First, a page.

State v. Klapps, 2021 WI App 5 (filed 23 Dec. 2020) (ordered published 27 Jan. 2021)
HOLDING: An appeal of the revocation of the defendant’s conditional release failed because he did not seek postrevocation review as required by statute.
SUMMARY: The defendant pleaded guilty to sexually assaulting a child but was found not guilty by reason of mental disease or defect (NGI) in 2000. Since then, he “has been conditionally released and revoked and recommitted many times” (¶ 3). This appeal involved the latest revocation and recommitment proceeding based on multiple violations of his conditional-release order.
The court of appeals affirmed the circuit court’s recommitment order in an opinion authored by Chief Judge Neubauer. The court rejected the defendant’s claim that the judge was biased because the defendant failed to move for postdisposition relief as required by Wis. Stat. section 971.17(7m). The statute’s “plain meaning … requires a postdisposition motion when an issue has not been previously raised” (¶ 20). “In sum, Wis. Stat. § 971.17(7m) makes clear that in pursuing postdisposition relief after the revocation of supervised release, a petitioner may file a direct appeal to address sufficiency of the evidence or issues that have already been raised and a postdisposition relief motion to address those issues that have not been raised, including claims of judicial bias” (¶ 26).
The court then turned to its discretionary reversal authority, noting that the defendant had not raised an ineffective-assistance-of-counsel challenge (see ¶ 28). Forfeited claims must be brought before the court of appeals through “an ineffective assistance of counsel or interest of justice framework” – unlike the broader authority reposed in the supreme court (¶ 32). That said, the court applied its discretionary reversal standard in concluding that the “real controversy of his present dangerousness was fully and fairly tried.” The trial judge’s comments did not create a “great risk of actual bias” (¶ 34).
Duty Disability – Disability Retirement Benefits for City of Milwaukee Employees
Grycowski v. Milwaukee Employees’ Retirement Sys./Annuity & Pension Bd., 2021 WI App 7 (filed 22 Dec. 2020) (ordered published 27 Jan. 2021)
HOLDING: A city of Milwaukee police officer did not meet the standard for a “duty disability retirement” as provided for in the Milwaukee City Charter.
SUMMARY: Grycowski was hired as a city of Milwaukee police officer in 1992. He contended that during his years on the force, seven incidents that occurred while he was on duty resulted in injuries to his lower back. He argued that the cumulative effect of these injuries has caused him to have a disability. The Milwaukee Employees’ Retirement System/Annuity and Pension Board (the board) denied his application for duty disability retirement (DDR) benefits, rejecting Grycowski’s argument that there is a separate disability standard for Milwaukee police officers and firefighters and that he met that standard. On certiorari review, the circuit court affirmed the board’s decision. In an opinion authored by Judge Brash, the court of appeals affirmed.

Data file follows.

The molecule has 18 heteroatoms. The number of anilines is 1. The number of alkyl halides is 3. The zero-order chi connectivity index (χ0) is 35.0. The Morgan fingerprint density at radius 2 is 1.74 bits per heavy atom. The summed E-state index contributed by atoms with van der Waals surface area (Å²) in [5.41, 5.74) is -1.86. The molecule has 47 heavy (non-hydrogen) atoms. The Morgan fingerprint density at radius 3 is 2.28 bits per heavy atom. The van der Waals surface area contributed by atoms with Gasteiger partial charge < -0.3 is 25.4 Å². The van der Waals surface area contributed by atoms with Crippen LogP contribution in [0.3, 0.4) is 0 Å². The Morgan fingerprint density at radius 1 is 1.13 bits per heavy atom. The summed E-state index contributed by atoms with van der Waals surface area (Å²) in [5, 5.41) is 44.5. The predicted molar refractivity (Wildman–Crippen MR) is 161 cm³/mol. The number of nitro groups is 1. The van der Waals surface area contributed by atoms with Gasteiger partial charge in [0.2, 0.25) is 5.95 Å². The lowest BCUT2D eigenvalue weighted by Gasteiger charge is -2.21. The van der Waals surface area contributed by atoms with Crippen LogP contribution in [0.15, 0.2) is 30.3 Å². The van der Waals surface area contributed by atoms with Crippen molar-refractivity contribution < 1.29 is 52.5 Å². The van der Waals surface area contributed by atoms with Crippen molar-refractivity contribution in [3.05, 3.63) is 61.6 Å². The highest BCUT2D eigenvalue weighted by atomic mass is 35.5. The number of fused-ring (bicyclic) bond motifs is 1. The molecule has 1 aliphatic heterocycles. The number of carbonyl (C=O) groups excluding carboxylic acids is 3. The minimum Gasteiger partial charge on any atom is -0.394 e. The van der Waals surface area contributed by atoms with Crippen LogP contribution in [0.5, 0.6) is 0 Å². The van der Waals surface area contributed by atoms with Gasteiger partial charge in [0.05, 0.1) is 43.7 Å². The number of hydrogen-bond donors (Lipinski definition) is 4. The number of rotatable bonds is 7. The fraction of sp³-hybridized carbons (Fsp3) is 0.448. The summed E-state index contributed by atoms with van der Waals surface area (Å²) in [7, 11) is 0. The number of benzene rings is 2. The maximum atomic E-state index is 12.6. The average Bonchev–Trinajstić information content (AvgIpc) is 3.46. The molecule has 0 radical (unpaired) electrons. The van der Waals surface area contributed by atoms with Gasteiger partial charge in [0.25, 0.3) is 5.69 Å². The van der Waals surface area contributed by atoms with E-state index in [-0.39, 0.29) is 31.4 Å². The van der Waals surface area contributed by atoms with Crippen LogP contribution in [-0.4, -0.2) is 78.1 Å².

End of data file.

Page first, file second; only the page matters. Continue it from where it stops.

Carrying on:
The crux of Grycowski’s argument was that there is a separate standard under the Milwaukee City Charter for determining eligibility for DDR benefits for police officers and firefighters, and that this separate standard provides for eligibility based on the cumulative effects of injuries, as opposed to eligibility based on a specific injury that occurred at a definitive time during an act of duty.
The court of appeals disagreed, concluding that “it is reasonable to interpret [the City Charter] as having only one standard for all City employees for determining eligibility for DDR benefits, and not a separate standard for police officers and firefighters” (¶ 38).
To succeed on his application for DDR benefits, Grycowski would have to establish that his disability was caused by an injury to his back that occurred at a “definite time and place” (¶ 39). However, the former circuit judge who conducted Grycowski’s appeal hearing found that evidence did not establish that any of the incidents cited by Grycowski directly caused his lower back problems. Rather, the judge found that there was credible evidence that Grycowski had a preexisting degenerative disc disease in his lower back when he joined the police force (see ¶ 41).
The Milwaukee City Charter bars benefits in cases in which an individual has a preexisting condition (see ¶ 42). Though finding that Grycowski has a disability, the former circuit judge concluded that Grycowski did not meet the standard for eligibility for DDR benefits because none of the injuries he sustained in the line of duty was the sole cause of the disability. The court of appeals found this application of the evidence to the disability standard set forth in the city charter to be reasonable (see ¶ 45).
Employment Discrimination – Criminal Record of Employment Applicant
Cree Inc. v. LIRC, 2021 WI App 4 (filed 9 Dec. 2020) (ordered published 27 Jan. 2021)
HOLDING: An employer unlawfully discriminated against a job applicant on the basis of the applicant’s conviction record.